The language of business is replacing biblical and theological vocabulary in many churches and ministries across the world. Terms like market share, marketing, public relations, needs analysis, customer satisfaction, environmental scanning, strategic plan, change management, efficiency, and so forth, are replacing evangelism, discipleship, compassion, Christian education, faith promise, caring, and the like, in many places. A similar change in church vocabulary took place a generation ago when psychology made its way into the churches and provided an additional model of pastoral ministry and a new image of pastor as therapist.
Business concepts are important and can certainly contribute to the efficient operation of the organizational aspects of the community of faith. The problem is that the border between business and businesslike is disappearing in a fast pace. No, some unscrupulous people are not responsible for this. It is actually the result of good people with very good intentions applying excellent business concepts to the body of Christ without adequate biblical and theological reflection. They are simply adapting good business principles and practices without “baptizing them.”
Here’s the problem: The church is not simply an organization; it is primarily a living organism. The Bible does not dwell on the organizational aspects of the church; instead, it uses familial language to describe the church. The church is the family of God, the community of faith, the body of Christ, and the household of faith. A family is not about bottom line. It is about relationships and stewardship. It is a place of sacrifices and nurturing, not profit, profit-sharing, customer satisfaction, and normal concepts of return on investment.
No doubt, the church has always been involved with the marketplace. Marketplace must be a context of ministry and a contributor to missions. However, the church is not simply a business. The difference between business and businesslike must be preserved in the context of the church and its ministries. Three business concepts have contributed to the confusion in this regard—leadership, change, and efficiency. These are the troublesome assumptions behind these concepts: everyone must be a leader, all changes are good and needed, and efficiency is the highest value in all situations. Let's briefly examine these.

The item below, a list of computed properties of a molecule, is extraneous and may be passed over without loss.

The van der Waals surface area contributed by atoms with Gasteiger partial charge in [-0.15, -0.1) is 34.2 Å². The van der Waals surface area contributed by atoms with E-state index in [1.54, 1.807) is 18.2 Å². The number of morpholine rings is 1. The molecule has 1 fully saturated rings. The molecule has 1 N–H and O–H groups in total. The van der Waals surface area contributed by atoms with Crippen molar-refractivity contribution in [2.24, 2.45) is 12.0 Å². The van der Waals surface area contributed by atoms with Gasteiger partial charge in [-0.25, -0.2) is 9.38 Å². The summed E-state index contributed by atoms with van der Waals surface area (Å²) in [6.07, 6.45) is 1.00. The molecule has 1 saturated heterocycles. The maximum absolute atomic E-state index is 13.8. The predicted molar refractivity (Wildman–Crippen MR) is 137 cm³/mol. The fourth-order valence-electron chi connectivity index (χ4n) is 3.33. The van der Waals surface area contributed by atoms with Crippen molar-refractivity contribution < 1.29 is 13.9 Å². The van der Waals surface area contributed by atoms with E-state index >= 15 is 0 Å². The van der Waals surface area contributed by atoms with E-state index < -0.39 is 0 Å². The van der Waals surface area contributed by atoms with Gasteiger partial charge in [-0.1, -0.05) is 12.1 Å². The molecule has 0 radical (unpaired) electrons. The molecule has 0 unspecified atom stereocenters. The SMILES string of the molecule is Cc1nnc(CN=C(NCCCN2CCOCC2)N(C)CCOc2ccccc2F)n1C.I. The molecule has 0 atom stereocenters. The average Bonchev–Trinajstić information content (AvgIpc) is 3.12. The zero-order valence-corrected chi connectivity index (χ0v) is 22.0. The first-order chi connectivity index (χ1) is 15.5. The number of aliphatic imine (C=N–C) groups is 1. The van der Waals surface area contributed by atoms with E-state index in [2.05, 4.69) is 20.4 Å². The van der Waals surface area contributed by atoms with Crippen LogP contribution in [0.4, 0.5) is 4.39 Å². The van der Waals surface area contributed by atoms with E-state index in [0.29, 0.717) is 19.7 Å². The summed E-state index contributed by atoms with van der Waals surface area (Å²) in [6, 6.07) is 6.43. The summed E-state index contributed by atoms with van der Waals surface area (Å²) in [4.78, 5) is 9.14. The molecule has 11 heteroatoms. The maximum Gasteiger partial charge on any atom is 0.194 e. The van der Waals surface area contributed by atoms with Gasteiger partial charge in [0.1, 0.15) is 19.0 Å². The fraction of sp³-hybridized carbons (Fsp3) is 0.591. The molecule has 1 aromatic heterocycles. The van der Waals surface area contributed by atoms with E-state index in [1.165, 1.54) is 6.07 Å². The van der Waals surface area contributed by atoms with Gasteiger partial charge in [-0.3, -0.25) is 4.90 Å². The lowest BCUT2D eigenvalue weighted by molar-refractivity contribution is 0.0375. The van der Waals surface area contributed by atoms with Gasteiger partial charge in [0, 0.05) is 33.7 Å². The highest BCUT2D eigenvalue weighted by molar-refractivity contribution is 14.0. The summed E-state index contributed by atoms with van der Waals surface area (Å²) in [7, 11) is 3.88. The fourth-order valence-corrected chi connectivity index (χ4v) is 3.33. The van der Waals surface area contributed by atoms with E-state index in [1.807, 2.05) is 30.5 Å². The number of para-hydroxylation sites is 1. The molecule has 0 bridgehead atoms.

Leadership: The Bible says very little about leadership as this concept is understood in today's society. The scripture talks much more about followership! “Leader” is not a frequent word in the Bible. We are advised to remember our leaders and to imitate their faith, but we are called to take up the cross and follow Jesus. God calls certain people to lead others, but the spirit in which they lead is not arrogance; it is service. In the kingdom of God, leaders are not CEOs; they are servants and followers at the same time. Biblical leaders are to invite others to follow them only as they follow Christ. Not everyone should be a leader in the body of Christ. It is okay to be a follower in the family of God.
Change: Although institutions must be flexible enough to adapt to changes around them, the idea that constant change is what is needed in all situations is not true. Some changes are unnecessary and damaging. Some things should be left alone. There is no need to repair unbroken things.
Efficiency: Efficiency is a good thing, but there are higher values than efficiency in some situations. A grandmother may not be the most efficient member of the family, but do you want to replace her? Tithing may not be the most efficient financial management by some measures, but do you want to stop giving to God? Raising children is not the most efficient way to spend money, but do you want to disown your children? No, certainly not. Efficiency is important, but sometimes there are other values that are more important. Relationships matter. Compassion matters. Here’s the truth: Sometimes ministry is inefficient.
So here I stand. The church is not a business, but its organizational aspects must be operated like a business. Many churches and ministries are guilty of sloppy and sometimes illegal operations and business practices. Applying excellent business practices to the organizational dimension of the church is good Christian stewardship, but great caution must be taken not to blur the lines between the life and mission of the body of Christ and its operational responsibilities. The church of Jesus Christ in the world today is both an organism and an organization at the same time. The organization must serve the organism. It should never be the other way.